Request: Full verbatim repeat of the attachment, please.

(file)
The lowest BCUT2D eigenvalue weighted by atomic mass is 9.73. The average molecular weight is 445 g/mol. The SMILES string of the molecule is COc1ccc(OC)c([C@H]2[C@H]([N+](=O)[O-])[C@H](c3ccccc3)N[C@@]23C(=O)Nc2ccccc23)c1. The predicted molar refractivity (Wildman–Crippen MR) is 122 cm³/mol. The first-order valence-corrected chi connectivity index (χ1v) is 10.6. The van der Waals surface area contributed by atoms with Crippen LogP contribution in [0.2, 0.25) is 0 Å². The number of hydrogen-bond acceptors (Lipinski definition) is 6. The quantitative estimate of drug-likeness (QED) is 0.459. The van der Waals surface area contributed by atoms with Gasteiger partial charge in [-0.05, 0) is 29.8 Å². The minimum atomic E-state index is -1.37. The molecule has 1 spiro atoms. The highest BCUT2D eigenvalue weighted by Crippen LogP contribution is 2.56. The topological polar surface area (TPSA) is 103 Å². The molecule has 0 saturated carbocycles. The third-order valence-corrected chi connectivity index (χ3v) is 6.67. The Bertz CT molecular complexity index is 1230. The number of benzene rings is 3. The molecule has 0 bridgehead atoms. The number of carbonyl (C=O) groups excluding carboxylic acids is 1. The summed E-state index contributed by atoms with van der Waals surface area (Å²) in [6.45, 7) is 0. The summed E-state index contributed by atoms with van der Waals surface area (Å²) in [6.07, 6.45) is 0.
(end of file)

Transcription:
The lowest BCUT2D eigenvalue weighted by atomic mass is 9.73. The average molecular weight is 445 g/mol. The SMILES string of the molecule is COc1ccc(OC)c([C@H]2[C@H]([N+](=O)[O-])[C@H](c3ccccc3)N[C@@]23C(=O)Nc2ccccc23)c1. The predicted molar refractivity (Wildman–Crippen MR) is 122 cm³/mol. The first-order valence-corrected chi connectivity index (χ1v) is 10.6. The van der Waals surface area contributed by atoms with Crippen LogP contribution in [0.2, 0.25) is 0 Å². The number of hydrogen-bond acceptors (Lipinski definition) is 6. The quantitative estimate of drug-likeness (QED) is 0.459. The van der Waals surface area contributed by atoms with Gasteiger partial charge in [-0.05, 0) is 29.8 Å². The minimum atomic E-state index is -1.37. The molecule has 1 spiro atoms. The highest BCUT2D eigenvalue weighted by Crippen LogP contribution is 2.56. The topological polar surface area (TPSA) is 103 Å². The molecule has 0 saturated carbocycles. The third-order valence-corrected chi connectivity index (χ3v) is 6.67. The Bertz CT molecular complexity index is 1230. The number of benzene rings is 3. The molecule has 0 bridgehead atoms. The number of carbonyl (C=O) groups excluding carboxylic acids is 1. The summed E-state index contributed by atoms with van der Waals surface area (Å²) in [6.45, 7) is 0. The summed E-state index contributed by atoms with van der Waals surface area (Å²) in [6.07, 6.45) is 0.